Warwick Collins' 'Computer One': genre blend

November 30, 1997|By Ken Tucker | Ken Tucker,SUN STAFF

"Computer One," by Warwick Collins. Marcia Boyars Publishers. 272 pages. $24.95.

Boy, do computers ever give Warwick Collins the willies. "Computer One" is a novel he wrote and published in his native England a few years ago; in a new introduction to this first American edition of the book, he writes: "If we do not address the question of the threat posed by [computers'] artificial intelligence ... the human race will not survive another fifty years." Why? Because, asserts Collins, "within forty years, fTC computers will control factories that make other computers" and they'll, they'll - well, they'll band together and take over the whole bleeding world, seems to be the gist of it.

Collins, a novelist who has written a trilogy about sailing, a Victorian romance called "The Rationalist" (1993), and, earlier this year, a charming story about life among British West Indian restroom attendants called "Gents," cooked up "Computer One" dramatize his worries about predatory PCs. Set in the early years of the 21st century, this determinedly didactic novel centers on a university don named Enzo Yakuda, "distinguished theorist, professor emeritus of Zoology," who stumbles upon the seditious tendencies of Computer One, the world's chief intelligence-gathering machine.

"It could deal with many thousands of variables at the same time ... but so powerful was its mind that it could reach a single, coherent conclusion," Collins writes. "The process appeared on the surface to be almost mystical, but it amounted to the rational assessment of complexity taken to a new limit." A sort of centralized Internet-in-a-box turned mechanical guru, Computer One is the computer that sends out all the info to all the other computers, including my laptop and yours.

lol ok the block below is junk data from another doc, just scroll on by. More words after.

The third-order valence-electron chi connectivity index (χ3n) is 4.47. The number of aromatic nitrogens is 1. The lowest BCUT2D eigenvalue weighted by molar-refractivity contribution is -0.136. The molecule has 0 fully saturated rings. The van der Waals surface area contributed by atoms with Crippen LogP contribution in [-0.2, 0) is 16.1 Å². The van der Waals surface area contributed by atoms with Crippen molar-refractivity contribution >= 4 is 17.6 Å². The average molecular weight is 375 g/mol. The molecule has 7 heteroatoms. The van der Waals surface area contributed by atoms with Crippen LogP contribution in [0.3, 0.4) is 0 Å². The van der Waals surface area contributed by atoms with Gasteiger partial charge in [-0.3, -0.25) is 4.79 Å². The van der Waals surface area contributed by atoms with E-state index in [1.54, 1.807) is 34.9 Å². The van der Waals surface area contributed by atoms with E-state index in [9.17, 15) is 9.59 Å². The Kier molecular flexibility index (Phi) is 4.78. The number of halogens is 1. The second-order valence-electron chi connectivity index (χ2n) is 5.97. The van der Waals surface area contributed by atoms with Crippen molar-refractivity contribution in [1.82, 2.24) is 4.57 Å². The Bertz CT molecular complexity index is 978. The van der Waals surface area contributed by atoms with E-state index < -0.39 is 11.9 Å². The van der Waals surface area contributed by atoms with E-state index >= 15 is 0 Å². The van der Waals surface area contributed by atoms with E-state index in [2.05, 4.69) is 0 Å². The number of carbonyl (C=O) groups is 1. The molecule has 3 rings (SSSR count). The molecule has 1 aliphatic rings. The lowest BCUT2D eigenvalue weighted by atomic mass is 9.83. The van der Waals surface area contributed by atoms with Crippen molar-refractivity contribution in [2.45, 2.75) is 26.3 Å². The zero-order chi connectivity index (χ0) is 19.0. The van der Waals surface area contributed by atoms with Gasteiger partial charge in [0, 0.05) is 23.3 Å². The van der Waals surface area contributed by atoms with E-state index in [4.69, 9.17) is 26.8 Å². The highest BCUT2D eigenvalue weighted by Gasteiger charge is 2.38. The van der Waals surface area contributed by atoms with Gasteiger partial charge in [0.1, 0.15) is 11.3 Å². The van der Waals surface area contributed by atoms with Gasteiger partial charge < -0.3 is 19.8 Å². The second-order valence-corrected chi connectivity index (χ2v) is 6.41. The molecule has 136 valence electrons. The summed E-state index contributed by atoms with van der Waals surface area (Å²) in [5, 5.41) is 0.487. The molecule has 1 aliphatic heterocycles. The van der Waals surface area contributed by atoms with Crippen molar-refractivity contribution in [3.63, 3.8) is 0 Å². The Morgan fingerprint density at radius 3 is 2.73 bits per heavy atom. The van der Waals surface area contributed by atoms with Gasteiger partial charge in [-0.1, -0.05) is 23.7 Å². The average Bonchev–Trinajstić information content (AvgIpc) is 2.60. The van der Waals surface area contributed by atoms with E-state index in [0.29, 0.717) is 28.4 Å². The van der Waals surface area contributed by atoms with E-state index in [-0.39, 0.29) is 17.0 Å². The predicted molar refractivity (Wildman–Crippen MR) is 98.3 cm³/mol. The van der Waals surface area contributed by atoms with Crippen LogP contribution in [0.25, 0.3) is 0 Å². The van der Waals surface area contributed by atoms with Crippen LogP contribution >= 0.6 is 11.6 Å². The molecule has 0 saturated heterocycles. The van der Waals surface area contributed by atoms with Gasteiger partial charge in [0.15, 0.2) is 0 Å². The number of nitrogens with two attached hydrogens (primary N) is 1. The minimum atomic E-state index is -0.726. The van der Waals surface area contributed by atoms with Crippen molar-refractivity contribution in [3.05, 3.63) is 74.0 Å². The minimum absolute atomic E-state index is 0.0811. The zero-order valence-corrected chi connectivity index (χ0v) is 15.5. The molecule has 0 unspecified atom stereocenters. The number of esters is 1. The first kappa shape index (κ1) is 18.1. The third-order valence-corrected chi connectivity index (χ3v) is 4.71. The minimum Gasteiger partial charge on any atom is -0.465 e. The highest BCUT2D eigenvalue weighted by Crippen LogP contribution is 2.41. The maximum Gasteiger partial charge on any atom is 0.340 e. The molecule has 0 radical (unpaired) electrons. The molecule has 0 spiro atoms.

Yakuda discovers that Computer One has taken command over an entire "society of computers" that increasingly regards the human race as useless, outmoded and "a potential threat to its perfect future function." The book starts out as a novel of ideas (there's a lot of tech talk mixed with Yakuda's Zen philosophizing) and, midway, becomes an adventure tale, with the doughty professor leading a mission to disable Computer One.

These two genres don't blend smoothly, and the book is severely hobbled by prose that is alternately stiff ("I have enough trouble with women already. They are always complaining") or woozy ("Somewhere inside him, a single cricket sang"). Indeed, had I read only "Computer One," I'd have pegged Collins as your run-of-the-mill sci-fi scribbler, long on ideas and short on prose style. But actually, he's all too skilled a mimic: Where "Gents" dexterously appropriates what the Granta lit-mag crowd has dubbed "dirty realism" and "The Rationalist" offers a deft parody of parodic historical fiction such as John Fowles' "The French Lieutenant's Woman," "Computer One" is clearly Collins' attempt approximate the flatly detailed, "hard" science fiction of Isaac Asimov and Arthur C. Clarke.

But Collins' premise strains belief - why would a zoology prof tumble into a computer revolt before the legions of Net-surfing cybernerds out there? - and there's a late-breaking romantic subplot that throws off what is supposed to be a slam-bang ending. It's a busy, intelligent, cold little book that only a computer could love.

Ken Tucker is critic-at-large for Entertainment Weekly, where he writes about television, movies, books and music. He was a critic for the Philadelphia Inquirer from 1982 to 1989, and was a finalist for the Pulitzer in criticism in 1985.

Pub Date: 11/30/97

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